McLaren’s entire range of models will be electrified by 2023, and hybrid technology will help the British firm build one of the quickest cars in the world. The company’s chief executive outlined an unnamed upcoming model that will boast an organ-displacing zero-to-60-mph time of 2.3 seconds.
Speaking about the firm’s future with Car & Driver, McLaren CEO Mike Flewitt provided crunchy new details about the next-generation platform and the gasoline-electric hybrid powertrain the firm plans to unveil in early 2020, possibly during the next edition of the Geneva Motor Show. The 2.3-second car’s secret ingredient will be an electric motor that will zap the front wheels into motion. It will work with a mid-mounted engine, likely a twin-turbocharged V8, to deliver through-the-road all-wheel drive. We expect a generous serving of carbon fiber will keep the model’s weight in check.
Though there’s much more to a sports car than an impressive zero-to-60-mph time, 2.3 seconds would put McLaren’s looming hybrid on par with the sold-out Dodge Challenger SRT Demon, and ever so slightly ahead of hypercars like the Bugatti Chiron (2.4 seconds). McLaren’s limited-edition P1 hybrid took 2.6 seconds, and the hardcore Senna (pictured) is a tenth of a second slower.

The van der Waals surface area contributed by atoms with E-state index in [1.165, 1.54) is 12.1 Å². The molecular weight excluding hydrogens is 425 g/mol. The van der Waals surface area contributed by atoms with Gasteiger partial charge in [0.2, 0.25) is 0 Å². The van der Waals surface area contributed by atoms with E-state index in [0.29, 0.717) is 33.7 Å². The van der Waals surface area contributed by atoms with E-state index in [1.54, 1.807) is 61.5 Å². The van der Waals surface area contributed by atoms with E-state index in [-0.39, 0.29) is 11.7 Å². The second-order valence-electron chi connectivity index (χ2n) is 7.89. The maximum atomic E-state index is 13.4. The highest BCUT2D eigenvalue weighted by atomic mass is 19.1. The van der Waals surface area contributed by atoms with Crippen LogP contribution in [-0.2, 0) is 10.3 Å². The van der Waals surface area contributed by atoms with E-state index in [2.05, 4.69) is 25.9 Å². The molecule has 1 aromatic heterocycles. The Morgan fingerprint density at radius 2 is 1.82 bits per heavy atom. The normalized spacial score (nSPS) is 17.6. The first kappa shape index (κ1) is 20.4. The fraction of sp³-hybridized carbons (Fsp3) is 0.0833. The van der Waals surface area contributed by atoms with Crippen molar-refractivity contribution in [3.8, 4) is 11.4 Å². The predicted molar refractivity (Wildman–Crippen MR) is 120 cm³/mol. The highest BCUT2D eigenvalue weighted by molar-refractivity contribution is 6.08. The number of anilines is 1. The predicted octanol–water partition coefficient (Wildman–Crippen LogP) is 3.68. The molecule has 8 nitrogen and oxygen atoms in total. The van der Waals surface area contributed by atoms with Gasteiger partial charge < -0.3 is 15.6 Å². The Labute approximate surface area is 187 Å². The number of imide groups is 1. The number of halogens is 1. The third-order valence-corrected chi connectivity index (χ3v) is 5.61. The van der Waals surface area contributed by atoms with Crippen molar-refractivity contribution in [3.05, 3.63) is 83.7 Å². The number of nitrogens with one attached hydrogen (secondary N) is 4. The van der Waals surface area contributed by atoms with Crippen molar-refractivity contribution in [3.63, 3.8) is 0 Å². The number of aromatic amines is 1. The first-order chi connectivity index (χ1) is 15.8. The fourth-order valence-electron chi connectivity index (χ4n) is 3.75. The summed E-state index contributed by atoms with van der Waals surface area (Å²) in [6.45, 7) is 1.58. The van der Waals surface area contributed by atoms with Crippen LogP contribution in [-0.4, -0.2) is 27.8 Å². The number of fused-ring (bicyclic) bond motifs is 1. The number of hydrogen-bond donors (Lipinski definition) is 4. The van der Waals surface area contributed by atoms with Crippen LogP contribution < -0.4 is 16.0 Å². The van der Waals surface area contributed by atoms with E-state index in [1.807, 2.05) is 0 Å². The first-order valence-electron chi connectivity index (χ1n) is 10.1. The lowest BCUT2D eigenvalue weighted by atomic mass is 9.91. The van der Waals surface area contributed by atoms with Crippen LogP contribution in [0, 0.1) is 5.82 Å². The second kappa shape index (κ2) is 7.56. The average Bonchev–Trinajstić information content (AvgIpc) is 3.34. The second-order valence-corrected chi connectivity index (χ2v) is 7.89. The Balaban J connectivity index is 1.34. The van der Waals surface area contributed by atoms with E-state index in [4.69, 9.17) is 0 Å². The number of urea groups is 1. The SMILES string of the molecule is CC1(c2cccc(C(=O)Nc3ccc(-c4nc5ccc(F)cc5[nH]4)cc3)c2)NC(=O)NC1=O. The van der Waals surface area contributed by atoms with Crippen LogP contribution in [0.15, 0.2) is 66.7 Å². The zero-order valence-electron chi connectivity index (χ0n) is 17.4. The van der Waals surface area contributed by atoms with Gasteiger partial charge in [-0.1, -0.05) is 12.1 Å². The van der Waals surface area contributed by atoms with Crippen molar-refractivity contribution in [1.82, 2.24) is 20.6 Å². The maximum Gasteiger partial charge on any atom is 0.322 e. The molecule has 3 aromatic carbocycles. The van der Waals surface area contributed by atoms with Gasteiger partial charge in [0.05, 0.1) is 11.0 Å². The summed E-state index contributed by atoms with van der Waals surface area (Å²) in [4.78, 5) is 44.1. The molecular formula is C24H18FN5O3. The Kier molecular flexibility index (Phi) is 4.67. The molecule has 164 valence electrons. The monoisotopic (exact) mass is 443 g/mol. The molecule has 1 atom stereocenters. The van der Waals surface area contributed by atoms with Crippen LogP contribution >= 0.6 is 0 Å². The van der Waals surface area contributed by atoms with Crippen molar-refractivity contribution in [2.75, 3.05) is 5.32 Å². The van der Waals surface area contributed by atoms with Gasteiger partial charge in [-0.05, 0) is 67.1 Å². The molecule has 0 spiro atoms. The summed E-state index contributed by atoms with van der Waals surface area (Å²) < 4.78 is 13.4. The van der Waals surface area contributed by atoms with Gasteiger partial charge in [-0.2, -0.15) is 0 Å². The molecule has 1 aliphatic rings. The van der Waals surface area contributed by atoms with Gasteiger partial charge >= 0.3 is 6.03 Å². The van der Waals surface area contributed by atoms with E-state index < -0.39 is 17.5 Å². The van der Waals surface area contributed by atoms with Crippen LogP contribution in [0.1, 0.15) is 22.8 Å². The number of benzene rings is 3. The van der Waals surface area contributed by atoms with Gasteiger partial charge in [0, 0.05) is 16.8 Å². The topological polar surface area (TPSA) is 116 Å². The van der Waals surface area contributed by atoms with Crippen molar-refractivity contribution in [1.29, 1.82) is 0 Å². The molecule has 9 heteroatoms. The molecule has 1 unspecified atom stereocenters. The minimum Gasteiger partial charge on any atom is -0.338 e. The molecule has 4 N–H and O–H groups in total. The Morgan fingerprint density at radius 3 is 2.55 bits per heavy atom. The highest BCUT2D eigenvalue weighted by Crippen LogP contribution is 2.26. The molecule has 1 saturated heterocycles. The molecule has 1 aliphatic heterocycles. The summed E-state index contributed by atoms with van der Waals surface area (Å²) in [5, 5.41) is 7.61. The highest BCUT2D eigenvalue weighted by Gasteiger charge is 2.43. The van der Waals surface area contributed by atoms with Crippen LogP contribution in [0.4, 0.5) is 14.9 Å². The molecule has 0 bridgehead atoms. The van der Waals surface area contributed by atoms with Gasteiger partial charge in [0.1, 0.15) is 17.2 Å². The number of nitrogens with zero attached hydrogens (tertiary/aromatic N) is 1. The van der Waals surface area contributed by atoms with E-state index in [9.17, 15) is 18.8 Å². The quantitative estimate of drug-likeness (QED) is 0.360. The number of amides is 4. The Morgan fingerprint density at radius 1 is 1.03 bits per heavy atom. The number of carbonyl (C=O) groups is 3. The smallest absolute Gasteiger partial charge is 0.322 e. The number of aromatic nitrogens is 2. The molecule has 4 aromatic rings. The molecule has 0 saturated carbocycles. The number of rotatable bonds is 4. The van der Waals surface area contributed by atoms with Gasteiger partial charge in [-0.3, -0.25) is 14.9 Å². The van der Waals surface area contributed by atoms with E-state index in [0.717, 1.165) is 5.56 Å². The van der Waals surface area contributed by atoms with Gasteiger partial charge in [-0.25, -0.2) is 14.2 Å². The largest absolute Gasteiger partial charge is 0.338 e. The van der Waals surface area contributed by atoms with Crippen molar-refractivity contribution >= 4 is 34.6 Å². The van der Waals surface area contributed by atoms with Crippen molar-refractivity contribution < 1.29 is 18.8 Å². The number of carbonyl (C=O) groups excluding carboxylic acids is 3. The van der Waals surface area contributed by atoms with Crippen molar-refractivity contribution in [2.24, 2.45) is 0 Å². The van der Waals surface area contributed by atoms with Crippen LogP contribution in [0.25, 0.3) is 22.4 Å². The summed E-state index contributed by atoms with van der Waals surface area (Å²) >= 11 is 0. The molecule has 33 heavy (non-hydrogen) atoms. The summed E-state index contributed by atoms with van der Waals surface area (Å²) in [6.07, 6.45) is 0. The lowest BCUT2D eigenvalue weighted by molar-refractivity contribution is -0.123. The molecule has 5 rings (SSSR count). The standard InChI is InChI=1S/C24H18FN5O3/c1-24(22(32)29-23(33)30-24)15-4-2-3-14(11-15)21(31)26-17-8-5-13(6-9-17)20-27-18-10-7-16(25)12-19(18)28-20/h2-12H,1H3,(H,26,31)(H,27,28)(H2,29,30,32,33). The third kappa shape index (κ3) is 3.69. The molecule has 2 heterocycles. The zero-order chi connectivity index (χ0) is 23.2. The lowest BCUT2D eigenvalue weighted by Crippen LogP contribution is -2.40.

Looking ahead, McLaren will gradually replace the current members of its range with new models built on its next-generation platform. The cheaper, less powerful ones will surf the downsizing wave sweeping across the industry by adopting a V6 the company hasn’t unveiled yet, while the bigger cars with higher horsepower ratings will carry on with a twin-turbocharged V8. All of the upcoming models will come standard with hybrid power, and they’ll be capable of driving for up to 20 miles on electricity, yet they’ll weigh as little as 65 pounds more than the supercars they’ll replace. The weight difference will likely increase when all-wheel drive, a V8 engine, or both enter the equation.
McLaren has talked about building an electric car for years, and it even turned the 720S into a test mule to put the drivetrain though its paces, but Flewitt reaffirmed the technology isn’t ready. While solid-state batteries expected to merge into the mainstream halfway through the 2020s could make an electric McLaren more feasible, Flewitt warned the firm might not completely ditch gasoline for another three decades. Profitability is a deciding factor, too, especially as the company eyes an IPO.
Finally, Ferrari’s contentious but seemingly inevitable move into the SUV segment hasn’t changed his mind about launching a high-riding model. No means no, regardless of what rivals are doing. Instead of seeking additional ground clearance, McLaren is developing the first supercar it plans to release on its new platform. The model will make its debut in late 2020, and it will go on sale in early 2021.